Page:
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Do I want/need a higher credit limit on my CC?

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  • Do I want/need a higher credit limit on my CC?

    I got an email from Chase asking me to update my income information to see if I qualify for a higher credit line. My income has gone up considerably since I opened that card but is there really any reason for me to try and get a higher limit. Our current limit on that card is $32,500. The highest our bill ever gets is a little over $4,000, maybe $5,000 on rare occasions. And if we make any unusually large charges on the account, I'll usually send in a payment right away rather than waiting for the statement to come, so I never let the balance get all that high anyway. For example, when we charged college tuition (15K), I would make the charge one day and then pay it off the next day.

    Any benefit I'm not thinking of to getting them to up our limit?
    Steve

    * Despite the high cost of living, it remains very popular.
    * Why should I pay for my daughter's education when she already knows everything?
    * There are no shortcuts to anywhere worth going.

  • #2
    Not sure, but I’ve always declined offers for an increase. It’s been at $10k for 20+ years on the only credit card I have.
    Gunga galunga...gunga -- gunga galunga.

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    • #3
      I'm like greenskeeper, my card is at 10k limit.

      Of course, I froze my credit so they couldn't pull my report to up my limit anyway. I never wanted it any higher because I didn't want to worry about someone stealing my card. I know I'm only responsible for $50 but still I don't want them having access to that $$ anyway!

      The only thing I can think of that a higher limit would do is help with your fico score by having your debt to credit ratio be smaller; if you didn't charge a lot and therefore increase your score. But I'm sure you don't have to worry about that, just putting it out there for others reading

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      • #4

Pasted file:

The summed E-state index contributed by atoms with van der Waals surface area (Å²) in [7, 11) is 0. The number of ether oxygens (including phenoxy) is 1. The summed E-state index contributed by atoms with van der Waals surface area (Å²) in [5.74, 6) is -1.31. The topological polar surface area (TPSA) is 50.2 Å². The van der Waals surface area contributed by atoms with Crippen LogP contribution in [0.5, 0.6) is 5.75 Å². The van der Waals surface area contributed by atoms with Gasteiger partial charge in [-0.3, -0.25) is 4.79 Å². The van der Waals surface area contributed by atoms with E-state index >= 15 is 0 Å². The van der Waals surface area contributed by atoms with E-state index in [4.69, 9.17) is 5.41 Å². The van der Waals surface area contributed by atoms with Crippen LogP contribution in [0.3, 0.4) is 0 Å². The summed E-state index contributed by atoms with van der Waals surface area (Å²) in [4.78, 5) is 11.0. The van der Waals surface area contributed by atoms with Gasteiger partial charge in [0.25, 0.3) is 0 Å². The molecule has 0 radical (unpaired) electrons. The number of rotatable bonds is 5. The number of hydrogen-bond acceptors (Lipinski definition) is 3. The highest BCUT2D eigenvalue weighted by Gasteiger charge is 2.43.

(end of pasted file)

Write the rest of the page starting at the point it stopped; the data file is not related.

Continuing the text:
Originally posted by Thrif-t View Post
        The only thing I can think of that a higher limit would do is help with your fico score
        Both of our scores hover between 835 and 850. It can't get any higher than it already is.
        Steve

        * Despite the high cost of living, it remains very popular.
        * Why should I pay for my daughter's education when she already knows everything?
        * There are no shortcuts to anywhere worth going.

        Comment


        • #5
          I can't think of any benefit unless you plan to make a very large purchase and put it on a credit card. If that ever happens you can request a limit increase at that time.
          Brian

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          • #6
            Can't do it anymore, but some time back a buddy of mine paid his kids college tuition and housing bills on credit card to get the cash back and / or rewards. Far as I know, most institutions don't allow that anymore.

            Like you, a high monthly bill for us would be $4-5,000, so we don't need it and if you ever do a really large purchase, wire transfers are pretty darned easy. I really don't see much personal need for very high credit card limits, would be different if it were a card for your business.

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            • #7
              I'd take the higher limit every time they offer.

              Better to have it and not need it, than to need it and not have it.
              How can you have any pudding if you don't eat your meat?

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              • #8
                Originally posted by Fishindude77 View Post
                Can't do it anymore, but some time back a buddy of mine paid his kids college tuition and housing bills on credit card to get the cash back and / or rewards.
                We were able to do that the first couple of years for DD but then they changed the policy but at least we got to take advantage of it for that time and charged about $60,000.
                Originally posted by TexasHusker View Post
                I'd take the higher limit every time they offer.